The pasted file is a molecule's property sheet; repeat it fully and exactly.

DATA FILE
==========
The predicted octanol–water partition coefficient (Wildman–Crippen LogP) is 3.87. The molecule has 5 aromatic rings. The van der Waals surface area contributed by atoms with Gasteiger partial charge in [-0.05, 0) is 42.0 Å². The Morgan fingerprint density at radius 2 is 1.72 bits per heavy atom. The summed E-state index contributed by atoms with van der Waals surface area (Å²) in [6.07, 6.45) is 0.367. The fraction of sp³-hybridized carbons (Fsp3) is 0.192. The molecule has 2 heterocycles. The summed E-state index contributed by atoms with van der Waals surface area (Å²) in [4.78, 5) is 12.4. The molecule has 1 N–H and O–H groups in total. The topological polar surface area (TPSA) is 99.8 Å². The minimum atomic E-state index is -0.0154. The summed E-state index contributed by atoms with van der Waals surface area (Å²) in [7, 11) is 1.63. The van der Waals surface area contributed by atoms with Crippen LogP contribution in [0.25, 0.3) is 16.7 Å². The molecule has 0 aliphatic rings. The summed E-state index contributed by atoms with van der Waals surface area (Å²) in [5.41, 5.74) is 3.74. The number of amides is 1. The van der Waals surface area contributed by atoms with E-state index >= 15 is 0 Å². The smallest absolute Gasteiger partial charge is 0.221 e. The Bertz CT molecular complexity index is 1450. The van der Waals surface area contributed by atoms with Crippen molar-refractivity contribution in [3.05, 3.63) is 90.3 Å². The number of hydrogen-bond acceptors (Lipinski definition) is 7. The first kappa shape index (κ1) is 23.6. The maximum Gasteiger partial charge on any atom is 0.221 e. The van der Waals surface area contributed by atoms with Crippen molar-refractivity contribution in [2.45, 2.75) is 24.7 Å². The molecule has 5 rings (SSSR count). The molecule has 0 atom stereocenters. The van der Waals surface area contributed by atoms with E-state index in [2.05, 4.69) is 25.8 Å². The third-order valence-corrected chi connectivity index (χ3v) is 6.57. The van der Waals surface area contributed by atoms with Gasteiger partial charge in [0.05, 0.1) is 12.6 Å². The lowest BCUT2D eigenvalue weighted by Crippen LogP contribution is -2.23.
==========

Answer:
The predicted octanol–water partition coefficient (Wildman–Crippen LogP) is 3.87. The molecule has 5 aromatic rings. The van der Waals surface area contributed by atoms with Gasteiger partial charge in [-0.05, 0) is 42.0 Å². The Morgan fingerprint density at radius 2 is 1.72 bits per heavy atom. The summed E-state index contributed by atoms with van der Waals surface area (Å²) in [6.07, 6.45) is 0.367. The fraction of sp³-hybridized carbons (Fsp3) is 0.192. The molecule has 2 heterocycles. The summed E-state index contributed by atoms with van der Waals surface area (Å²) in [4.78, 5) is 12.4. The molecule has 1 N–H and O–H groups in total. The topological polar surface area (TPSA) is 99.8 Å². The minimum atomic E-state index is -0.0154. The summed E-state index contributed by atoms with van der Waals surface area (Å²) in [7, 11) is 1.63. The van der Waals surface area contributed by atoms with Crippen LogP contribution in [0.25, 0.3) is 16.7 Å². The molecule has 0 aliphatic rings. The summed E-state index contributed by atoms with van der Waals surface area (Å²) in [5.41, 5.74) is 3.74. The number of amides is 1. The van der Waals surface area contributed by atoms with E-state index >= 15 is 0 Å². The smallest absolute Gasteiger partial charge is 0.221 e. The Bertz CT molecular complexity index is 1450. The van der Waals surface area contributed by atoms with Crippen molar-refractivity contribution in [3.05, 3.63) is 90.3 Å². The number of hydrogen-bond acceptors (Lipinski definition) is 7. The first kappa shape index (κ1) is 23.6. The maximum Gasteiger partial charge on any atom is 0.221 e. The van der Waals surface area contributed by atoms with Crippen molar-refractivity contribution in [2.45, 2.75) is 24.7 Å². The molecule has 5 rings (SSSR count). The molecule has 0 atom stereocenters. The van der Waals surface area contributed by atoms with E-state index in [2.05, 4.69) is 25.8 Å². The third-order valence-corrected chi connectivity index (χ3v) is 6.57. The van der Waals surface area contributed by atoms with Gasteiger partial charge in [0.05, 0.1) is 12.6 Å². The lowest BCUT2D eigenvalue weighted by Crippen LogP contribution is -2.23.